Related to biology of organism. Can be useful, but I use it as additional tags in some cases.
- biological:sex=female (other values: male, hermaphrodite)
- biological:lifestage=adult (other values: juvenile, nymph, ...)
- biological:length="11mm"

Machine tags: IUCN Red List category
Find the Red List status of a species. This list is used by ARKive in this way.
- status:IUCN=Extinct or status:IUCN=EX
- status:IUCN="Extinct in the wild" or status:IUCN=EW
- status:IUCN="Critically endangered" or status:IUCN=CR
- status:IUCN=Endangered or status:IUCN=EN
- status:IUCN=Vulnerable or status:IUCN=VU
- status:IUCN="Near threatened" or status:IUCN=NT
- status:IUCN="Least concern" or status:IUCN=LC
- status:IUCN="Data deficient" or status:IUCN=DD
- status:IUCN="Not evaluated" or status:IUCN=NE

Wildscreen Exchange - The new conservation initiative with photos

Attention all Flickr users! Wildscreen - formerly known as ARKive where Schaapmans contributes his photos - is developing an exciting new initiative, the Wildscreen Exchange, and we are looking for contributions. Are you interested in donating images to empower conservation organisations and support their campaigns, education and storytelling? Head on over to the new Wildscreen Exchange Flickr group to find out more.

And what is this Wildscreen Exchange?
Launching Autumn 2014, Wildscreen Exchange will be a unique global hub for all conservation communications. It will empower conservation organisations with free and affordable premium digital media to enable the most inspiring and impactful campaigning, educating and storytelling.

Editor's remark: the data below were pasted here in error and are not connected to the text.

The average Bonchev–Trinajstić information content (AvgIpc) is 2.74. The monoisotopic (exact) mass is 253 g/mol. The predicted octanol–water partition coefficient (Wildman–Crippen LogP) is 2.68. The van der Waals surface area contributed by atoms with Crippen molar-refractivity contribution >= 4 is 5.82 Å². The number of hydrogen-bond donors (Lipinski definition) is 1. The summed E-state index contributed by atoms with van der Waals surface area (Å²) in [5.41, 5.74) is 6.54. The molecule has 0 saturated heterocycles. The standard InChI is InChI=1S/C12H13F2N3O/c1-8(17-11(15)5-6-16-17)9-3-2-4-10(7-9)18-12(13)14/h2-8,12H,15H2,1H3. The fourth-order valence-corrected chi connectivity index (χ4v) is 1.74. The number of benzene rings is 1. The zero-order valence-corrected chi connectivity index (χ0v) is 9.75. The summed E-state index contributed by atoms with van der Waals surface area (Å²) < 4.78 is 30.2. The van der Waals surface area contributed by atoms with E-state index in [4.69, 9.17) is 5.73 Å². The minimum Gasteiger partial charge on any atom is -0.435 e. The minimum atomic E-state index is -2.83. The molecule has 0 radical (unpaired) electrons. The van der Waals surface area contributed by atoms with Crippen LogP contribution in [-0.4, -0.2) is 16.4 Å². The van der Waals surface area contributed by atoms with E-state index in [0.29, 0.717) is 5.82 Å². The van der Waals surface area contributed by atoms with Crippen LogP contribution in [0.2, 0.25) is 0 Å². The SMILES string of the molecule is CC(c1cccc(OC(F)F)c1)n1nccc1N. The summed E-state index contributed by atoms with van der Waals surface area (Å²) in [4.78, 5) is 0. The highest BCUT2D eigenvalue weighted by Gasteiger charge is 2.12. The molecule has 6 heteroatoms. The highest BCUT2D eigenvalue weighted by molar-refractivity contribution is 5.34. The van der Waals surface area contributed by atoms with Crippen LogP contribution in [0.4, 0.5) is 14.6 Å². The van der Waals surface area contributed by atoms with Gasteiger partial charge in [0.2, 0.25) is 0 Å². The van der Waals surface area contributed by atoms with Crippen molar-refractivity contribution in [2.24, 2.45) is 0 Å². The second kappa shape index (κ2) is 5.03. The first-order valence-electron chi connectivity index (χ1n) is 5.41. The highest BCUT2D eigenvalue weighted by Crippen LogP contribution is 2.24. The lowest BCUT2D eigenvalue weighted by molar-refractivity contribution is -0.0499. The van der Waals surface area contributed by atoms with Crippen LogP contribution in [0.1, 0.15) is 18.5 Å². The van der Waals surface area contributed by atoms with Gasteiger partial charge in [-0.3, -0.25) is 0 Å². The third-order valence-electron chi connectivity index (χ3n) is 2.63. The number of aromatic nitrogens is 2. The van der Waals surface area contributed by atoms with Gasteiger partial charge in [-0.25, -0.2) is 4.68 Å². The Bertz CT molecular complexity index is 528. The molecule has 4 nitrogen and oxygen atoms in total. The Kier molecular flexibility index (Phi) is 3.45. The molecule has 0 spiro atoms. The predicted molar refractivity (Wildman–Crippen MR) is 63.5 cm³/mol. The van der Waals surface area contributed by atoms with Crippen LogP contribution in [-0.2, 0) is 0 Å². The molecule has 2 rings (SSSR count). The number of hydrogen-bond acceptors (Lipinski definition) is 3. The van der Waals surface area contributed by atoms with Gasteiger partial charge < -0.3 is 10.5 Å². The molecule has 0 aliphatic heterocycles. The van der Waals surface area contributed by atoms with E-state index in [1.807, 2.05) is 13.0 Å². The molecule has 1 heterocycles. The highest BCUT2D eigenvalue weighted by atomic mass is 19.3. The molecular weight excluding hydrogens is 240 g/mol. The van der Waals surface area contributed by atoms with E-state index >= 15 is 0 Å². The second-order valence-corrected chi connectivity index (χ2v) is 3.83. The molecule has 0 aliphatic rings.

Powered by over 30 years worth of industry relationships, Exchange will position Wildscreen as an honest broker between content creators and conservation organisations, unlocking an unparalleled collection of digital media, providing a toolkit to empower and drive conservation communications with their audiences and amplifying the impact that powerful and emotive imagery can have on raising environmental awareness amongst the mass population.
Of course Schaapmans was one of the early adopters ;-) The 4th member in the group and contributed over 400 photos already (about 95% of all photos). Basically I dumped all photos that are already shared with Encyclopedia Of Life and Wildscreen ARKive to this group. A good initiative: spreading images further than just an organisation or 2. All non-profit organisations that have an interest in biodiversity and nature conservation can now take advantage of this soon huge photo archive.

Spread the news. Spread the photos. Spread the awareness. Spread the knowledge.